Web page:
Yes, I agree that the source of Earth's water is from the interior.Be careful, the amount of water at Earth's surface is not constant over time. The amount of water depends on the volume released from the mantle. And that amount varies along the activity (growth) of the planet.
But Florian, you fail to acknowledge that the sea level during the Cretaceous was higher all over the world, including off the coast of South America. It is possible when the oceanic basins initially opened up between South America and Africa shallow lakes would form, but they would have been a relatively short lived phenomenon (geologically speaking) if they existed. It depends on the sea level at the time of the original rifting, if it was as high as the sea level coveirng part of North America, the rifts would almost immediately (again, geologically speaking) fill in with sea water at the prevailing world sea level, soon turning into a long straight running the length of the rift between the two continents (see link below for rough approximation):
http://www.paleoportal.org/index.php?gl ... riod_id=18
The oil finds have been as much as a 170 miles offshore of Brazil which mirrors the dynamics off the West African coast. That far offshore, these locations where the oil has been found would not have been "shallow lakes". The rift would have thinner crust that would shear and tear allowing deep crust and shallow mantle volatiles to flood upward towards the surface and be trapped below the salt barrier. By the time the rift opened 170 miles off Brazil and a similar distance off the coast of West Africa (roughly 340 miles wide rift between South America and Africa), we would be talking about a wide rift that would be filled in to the prevailing world sea level at that time in the geological time line. Again, shallow lakes would not be likely.
But the oil is found at such distances from the shore in such deep water and so deep below the sea bed and below the salt barrier that it is highly unlikely that a shallow lake would be found at this location because the process of rifting would be fairly advanced and water levels would be at the prevailing world sea level which scientific evidence suggests was higher than today.Florian wrote:
Fossil oil could form at the early stage.
Yes, the material that covers the salt in the Campos Basin (off the coast of Brazil) deposits are typically described as "turbidite," a sedimentary deposit that consists of material moved down a steep slope at the edge of the continental shelf. This same type of material, turbidite, is also found above the deep oil deposits in the Gulf of Mexico. But it sluffed off the sides of the continents when it was already under water.Florian wrote:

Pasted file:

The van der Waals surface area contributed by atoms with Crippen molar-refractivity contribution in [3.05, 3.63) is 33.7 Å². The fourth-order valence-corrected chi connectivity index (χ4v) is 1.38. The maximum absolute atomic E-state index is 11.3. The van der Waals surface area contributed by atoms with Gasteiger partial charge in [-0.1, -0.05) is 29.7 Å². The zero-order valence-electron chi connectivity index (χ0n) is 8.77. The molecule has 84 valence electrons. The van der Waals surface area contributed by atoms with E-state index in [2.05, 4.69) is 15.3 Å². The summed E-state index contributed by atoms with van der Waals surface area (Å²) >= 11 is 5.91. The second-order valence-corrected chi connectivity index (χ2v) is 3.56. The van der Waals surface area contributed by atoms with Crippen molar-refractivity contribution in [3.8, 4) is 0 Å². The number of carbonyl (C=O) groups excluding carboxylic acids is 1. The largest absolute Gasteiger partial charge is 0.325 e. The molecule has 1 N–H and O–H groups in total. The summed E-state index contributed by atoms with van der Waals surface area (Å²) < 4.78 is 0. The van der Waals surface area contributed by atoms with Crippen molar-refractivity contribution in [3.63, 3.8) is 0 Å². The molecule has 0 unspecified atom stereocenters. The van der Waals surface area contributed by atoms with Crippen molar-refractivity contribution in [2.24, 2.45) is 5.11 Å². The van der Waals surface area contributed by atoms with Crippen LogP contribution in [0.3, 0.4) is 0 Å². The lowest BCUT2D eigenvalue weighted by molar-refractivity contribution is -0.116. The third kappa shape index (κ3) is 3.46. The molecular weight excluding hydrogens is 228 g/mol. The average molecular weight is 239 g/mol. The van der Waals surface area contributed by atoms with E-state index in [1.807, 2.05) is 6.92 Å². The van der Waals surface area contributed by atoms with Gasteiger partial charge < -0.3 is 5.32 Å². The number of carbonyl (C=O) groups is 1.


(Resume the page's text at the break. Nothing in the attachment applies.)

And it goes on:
Don't forget that at the early stages of the ocean formations, the basins are very narrow, easily filled with sediments from the uplifted flank of the rift.
Of course, time will tell a great deal -- if this salt barrier, sometimes a mile thick, runs all the way out to the mid-ocean expansion ridge and deposits of oil also run all the way out to the expansion ridge, it makes it even harder to suggest that all that salt and the oil below it were formed as a result of shallow lakes.
There hasn't been wide-spread exploration farther out toward the mid-ocean expansion ridge, but if oil keeps being found the farther out you go, then I expect we will have that continued exploration and will discover whether the salt barrier and the oil keep going toward the mid-ocean ridges.
There is some truth to that, but here's the thing, to evaporate a mile of salt, it would take a tremendous amount of sea water, and if there was that much sea water, why would it evaporate at all?Florian wrote:
Actually not. Both are possible. it really depends on the amount of water present at the surface at the time of formation of the layer of salt. So again, that is not a clinching argument.
But I'll give your point it's full expression: It would take repeated flooding and evaporation over, what, hundreds of thousands of years. But again, the salt is relatively pure, if it was part of an evaporation process, then wouldn't there be sizable amounts of impurities mixed in with the salt?
Sure, I understand and appreciate that role, but you also must understand, I'll still answer you to the best of my ability with all the scientific evidence at my disposalFlorian wrote:
I remind you that we mostly agree: oil is likely not from fossil origin nor are thick salt layers "evaporites". Just playing the devil's advocate here.
And, yes, I recognize we mostly agree
Just playing devil's advocate, hope that's okay?Florian wrote:
Hell no. The theory predicts fluctuating surface amounts/level, and in any case, a lesser amount of water than present.
Yes, a lesser amount of water than present, but instead up on the continents because the continents constituted the surface of the planet. But still we are talking about the Cretaceous Period and the scientific evidence was that world sea levels were higher than today, regardless of the amount of water.